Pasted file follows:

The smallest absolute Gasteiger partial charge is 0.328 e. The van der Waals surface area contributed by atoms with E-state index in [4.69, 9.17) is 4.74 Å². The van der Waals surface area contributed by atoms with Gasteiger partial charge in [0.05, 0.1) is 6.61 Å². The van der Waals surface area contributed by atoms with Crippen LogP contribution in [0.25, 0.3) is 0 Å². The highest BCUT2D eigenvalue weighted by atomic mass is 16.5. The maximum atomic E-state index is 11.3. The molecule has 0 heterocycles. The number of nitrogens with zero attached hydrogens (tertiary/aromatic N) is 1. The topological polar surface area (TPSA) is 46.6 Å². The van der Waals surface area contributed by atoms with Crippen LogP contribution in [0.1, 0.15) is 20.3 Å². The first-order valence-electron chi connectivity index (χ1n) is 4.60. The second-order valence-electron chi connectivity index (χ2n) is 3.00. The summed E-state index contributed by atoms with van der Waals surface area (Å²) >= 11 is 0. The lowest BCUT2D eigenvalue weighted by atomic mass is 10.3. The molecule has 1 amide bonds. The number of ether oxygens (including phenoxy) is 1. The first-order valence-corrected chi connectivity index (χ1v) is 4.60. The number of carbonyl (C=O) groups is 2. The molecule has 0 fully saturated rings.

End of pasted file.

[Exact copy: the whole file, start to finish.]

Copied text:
The smallest absolute Gasteiger partial charge is 0.328 e. The van der Waals surface area contributed by atoms with E-state index in [4.69, 9.17) is 4.74 Å². The van der Waals surface area contributed by atoms with Gasteiger partial charge in [0.05, 0.1) is 6.61 Å². The van der Waals surface area contributed by atoms with Crippen LogP contribution in [0.25, 0.3) is 0 Å². The highest BCUT2D eigenvalue weighted by atomic mass is 16.5. The maximum atomic E-state index is 11.3. The molecule has 0 heterocycles. The number of nitrogens with zero attached hydrogens (tertiary/aromatic N) is 1. The topological polar surface area (TPSA) is 46.6 Å². The van der Waals surface area contributed by atoms with Crippen LogP contribution in [0.1, 0.15) is 20.3 Å². The first-order valence-electron chi connectivity index (χ1n) is 4.60. The second-order valence-electron chi connectivity index (χ2n) is 3.00. The summed E-state index contributed by atoms with van der Waals surface area (Å²) >= 11 is 0. The lowest BCUT2D eigenvalue weighted by atomic mass is 10.3. The molecule has 1 amide bonds. The number of ether oxygens (including phenoxy) is 1. The first-order valence-corrected chi connectivity index (χ1v) is 4.60. The number of carbonyl (C=O) groups is 2. The molecule has 0 fully saturated rings.